Dean of Studies Ben Lotto says the dual-degree program produces the best kind of engineers—those with a liberal arts background that teaches them to think critically. “Engineering is about problem solving, and that’s a liberal arts skill,” Lotto says. “It combines the technical training of engineering with human skills and values that are helpful in almost any career. Employers like well-rounded applicants.”

A lot of Patel’s classmates apparently agree. Twenty-three Vassar sophomores, a record number, are seeking admission to the Thayer Dual-Degree program next year. Assistant Dean of Studies Pauline Saavedra says she has always received positive feedback from Vassar students enrolled in the program, and she’s not surprised by the increase in applications. “Last year we distributed a questionnaire to current and former students enrolled in the Thayer program,” Saavedra says. “Those who responded told us it was really rigorous academically, but they said they were able to handle the workload and it was really worthwhile.”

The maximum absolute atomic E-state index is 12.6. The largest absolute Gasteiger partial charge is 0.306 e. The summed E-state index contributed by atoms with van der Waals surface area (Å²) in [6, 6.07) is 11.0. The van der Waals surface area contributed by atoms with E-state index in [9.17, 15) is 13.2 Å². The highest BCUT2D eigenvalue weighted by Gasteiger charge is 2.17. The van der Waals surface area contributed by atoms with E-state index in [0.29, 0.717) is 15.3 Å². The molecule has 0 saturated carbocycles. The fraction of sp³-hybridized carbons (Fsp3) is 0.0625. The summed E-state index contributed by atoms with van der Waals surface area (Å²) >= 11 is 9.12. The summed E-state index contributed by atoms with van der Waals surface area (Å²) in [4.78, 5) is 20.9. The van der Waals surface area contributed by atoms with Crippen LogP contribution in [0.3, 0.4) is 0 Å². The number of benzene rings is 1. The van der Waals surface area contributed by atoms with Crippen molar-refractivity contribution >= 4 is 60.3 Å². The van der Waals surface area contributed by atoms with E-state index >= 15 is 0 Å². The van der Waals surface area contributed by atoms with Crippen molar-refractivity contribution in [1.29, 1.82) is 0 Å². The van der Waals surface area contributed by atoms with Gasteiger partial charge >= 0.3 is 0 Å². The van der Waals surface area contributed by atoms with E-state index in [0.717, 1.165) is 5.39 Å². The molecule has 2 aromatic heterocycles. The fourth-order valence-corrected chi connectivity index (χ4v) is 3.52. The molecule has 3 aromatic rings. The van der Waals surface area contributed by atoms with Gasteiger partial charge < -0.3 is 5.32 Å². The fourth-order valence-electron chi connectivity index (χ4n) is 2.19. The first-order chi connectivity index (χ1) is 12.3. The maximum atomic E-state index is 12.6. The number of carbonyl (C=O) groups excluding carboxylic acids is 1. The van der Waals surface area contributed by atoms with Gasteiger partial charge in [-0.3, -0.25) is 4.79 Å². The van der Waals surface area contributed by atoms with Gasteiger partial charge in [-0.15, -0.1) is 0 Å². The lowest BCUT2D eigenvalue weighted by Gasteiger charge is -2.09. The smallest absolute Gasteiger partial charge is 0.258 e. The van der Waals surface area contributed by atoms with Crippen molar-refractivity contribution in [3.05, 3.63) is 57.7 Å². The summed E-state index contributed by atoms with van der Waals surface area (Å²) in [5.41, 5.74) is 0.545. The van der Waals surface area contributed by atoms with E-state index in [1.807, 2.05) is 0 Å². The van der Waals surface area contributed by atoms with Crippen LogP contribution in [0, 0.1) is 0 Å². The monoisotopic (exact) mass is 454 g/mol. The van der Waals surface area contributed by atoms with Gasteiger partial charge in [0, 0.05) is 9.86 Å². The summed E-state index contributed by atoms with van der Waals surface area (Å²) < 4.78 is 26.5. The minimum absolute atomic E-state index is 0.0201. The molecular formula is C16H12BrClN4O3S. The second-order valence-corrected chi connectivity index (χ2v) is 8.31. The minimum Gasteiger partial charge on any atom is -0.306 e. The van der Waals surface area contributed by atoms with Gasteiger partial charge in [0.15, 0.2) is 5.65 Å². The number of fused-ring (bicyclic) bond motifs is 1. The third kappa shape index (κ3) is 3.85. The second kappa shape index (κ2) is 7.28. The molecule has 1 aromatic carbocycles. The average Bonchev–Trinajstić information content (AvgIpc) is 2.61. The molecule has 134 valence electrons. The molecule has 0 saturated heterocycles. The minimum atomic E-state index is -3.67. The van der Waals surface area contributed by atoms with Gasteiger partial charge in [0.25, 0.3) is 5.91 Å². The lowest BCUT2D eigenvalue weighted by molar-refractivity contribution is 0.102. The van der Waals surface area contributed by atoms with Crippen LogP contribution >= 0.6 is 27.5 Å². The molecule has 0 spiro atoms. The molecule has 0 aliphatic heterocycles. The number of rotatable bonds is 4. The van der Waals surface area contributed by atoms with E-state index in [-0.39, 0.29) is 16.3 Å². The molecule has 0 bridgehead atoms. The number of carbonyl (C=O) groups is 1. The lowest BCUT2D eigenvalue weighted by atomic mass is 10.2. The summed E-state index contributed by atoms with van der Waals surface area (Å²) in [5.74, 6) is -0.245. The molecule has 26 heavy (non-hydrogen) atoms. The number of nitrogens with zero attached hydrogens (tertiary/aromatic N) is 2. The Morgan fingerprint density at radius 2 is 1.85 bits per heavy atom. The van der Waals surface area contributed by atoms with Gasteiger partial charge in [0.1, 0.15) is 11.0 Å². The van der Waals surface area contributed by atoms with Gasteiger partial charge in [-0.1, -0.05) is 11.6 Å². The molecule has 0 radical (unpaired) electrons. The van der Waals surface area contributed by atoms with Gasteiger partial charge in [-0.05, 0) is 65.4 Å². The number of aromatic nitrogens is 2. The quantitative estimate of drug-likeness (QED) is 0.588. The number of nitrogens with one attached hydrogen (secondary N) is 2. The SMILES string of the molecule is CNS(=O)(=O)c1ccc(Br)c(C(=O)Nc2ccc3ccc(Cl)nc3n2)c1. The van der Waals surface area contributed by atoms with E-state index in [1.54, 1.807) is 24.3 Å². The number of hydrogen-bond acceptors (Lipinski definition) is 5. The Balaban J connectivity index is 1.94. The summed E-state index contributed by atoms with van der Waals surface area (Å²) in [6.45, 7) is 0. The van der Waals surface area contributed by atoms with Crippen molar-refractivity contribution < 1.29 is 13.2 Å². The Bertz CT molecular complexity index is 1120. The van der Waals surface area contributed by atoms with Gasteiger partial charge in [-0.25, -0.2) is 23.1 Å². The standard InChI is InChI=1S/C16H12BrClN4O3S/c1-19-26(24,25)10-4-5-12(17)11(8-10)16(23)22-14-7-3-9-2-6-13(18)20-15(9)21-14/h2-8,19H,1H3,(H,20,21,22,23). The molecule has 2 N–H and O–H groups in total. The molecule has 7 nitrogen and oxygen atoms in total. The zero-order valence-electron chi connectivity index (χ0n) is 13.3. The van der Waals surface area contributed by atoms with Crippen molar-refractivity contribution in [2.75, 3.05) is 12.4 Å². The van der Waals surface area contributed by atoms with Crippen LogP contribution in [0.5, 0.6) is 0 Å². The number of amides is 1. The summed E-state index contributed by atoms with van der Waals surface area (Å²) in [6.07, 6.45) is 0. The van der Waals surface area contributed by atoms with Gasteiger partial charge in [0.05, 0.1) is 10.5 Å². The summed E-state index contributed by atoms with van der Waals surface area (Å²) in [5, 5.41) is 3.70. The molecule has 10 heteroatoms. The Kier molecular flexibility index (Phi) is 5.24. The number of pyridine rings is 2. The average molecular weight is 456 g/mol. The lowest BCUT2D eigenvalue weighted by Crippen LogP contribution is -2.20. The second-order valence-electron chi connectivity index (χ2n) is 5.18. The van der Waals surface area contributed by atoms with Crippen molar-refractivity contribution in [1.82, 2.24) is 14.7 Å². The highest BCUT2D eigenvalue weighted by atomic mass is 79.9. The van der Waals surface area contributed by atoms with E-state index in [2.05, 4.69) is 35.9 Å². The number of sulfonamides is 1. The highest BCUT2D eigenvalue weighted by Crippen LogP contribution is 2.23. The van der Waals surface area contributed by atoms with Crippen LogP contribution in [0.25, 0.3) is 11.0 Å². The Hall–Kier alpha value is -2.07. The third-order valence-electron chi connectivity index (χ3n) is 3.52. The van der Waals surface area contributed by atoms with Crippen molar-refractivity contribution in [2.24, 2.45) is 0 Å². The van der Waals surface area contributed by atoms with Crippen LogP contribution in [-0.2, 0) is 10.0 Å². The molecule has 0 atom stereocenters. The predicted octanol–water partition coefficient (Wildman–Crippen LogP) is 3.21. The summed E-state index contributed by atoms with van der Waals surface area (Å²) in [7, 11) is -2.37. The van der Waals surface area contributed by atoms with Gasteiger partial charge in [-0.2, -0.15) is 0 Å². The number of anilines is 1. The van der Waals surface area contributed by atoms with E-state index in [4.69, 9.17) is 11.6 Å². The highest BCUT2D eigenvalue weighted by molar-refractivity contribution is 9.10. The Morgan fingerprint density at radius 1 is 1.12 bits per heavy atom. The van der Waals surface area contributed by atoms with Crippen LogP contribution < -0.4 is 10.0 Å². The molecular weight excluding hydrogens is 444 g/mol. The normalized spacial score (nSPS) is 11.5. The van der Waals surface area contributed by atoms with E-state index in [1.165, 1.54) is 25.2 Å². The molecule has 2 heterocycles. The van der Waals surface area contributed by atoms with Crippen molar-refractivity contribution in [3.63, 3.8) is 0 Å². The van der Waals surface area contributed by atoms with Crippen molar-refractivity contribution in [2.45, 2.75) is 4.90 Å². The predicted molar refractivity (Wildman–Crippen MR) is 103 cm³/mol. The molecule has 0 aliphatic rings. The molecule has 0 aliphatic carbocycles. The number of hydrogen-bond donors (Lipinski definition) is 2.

Twenty-three Vassar sophomores, a record number, are seeking admission to the Thayer Dual-Degree program next year.

A recent graduate of the program, Ian Kowalok ’16, agrees with that assessment. “Dartmouth uses a quarter system with 10-week semesters, so all the courses are accelerated,” says Kowalok, who will earn a master’s degree in engineering from Columbia University in December.

“The transition to Dartmouth was pretty rough,” he adds. “I’d made some close friends in my first two years at Vassar and then suddenly I was gone for a year. But having five years as an undergraduate—the liberal arts experience at Vassar and the engineering courses at Dartmouth—prepared me well for the program at Columbia.”

Like Kowalok, several current Vassar seniors who finished their first year at Dartmouth last year say they had some difficulty adjusting to the volume of work they faced in their first engineering courses. “I thought I had prepared myself for Thayer, but I didn’t have as much math as most of the students, and I really struggled at first,” says Je, a member of the hammock design team. “But we formed study groups and met a lot with the teaching assistants. It was challenging academically, but all the collaborating pulled me through.”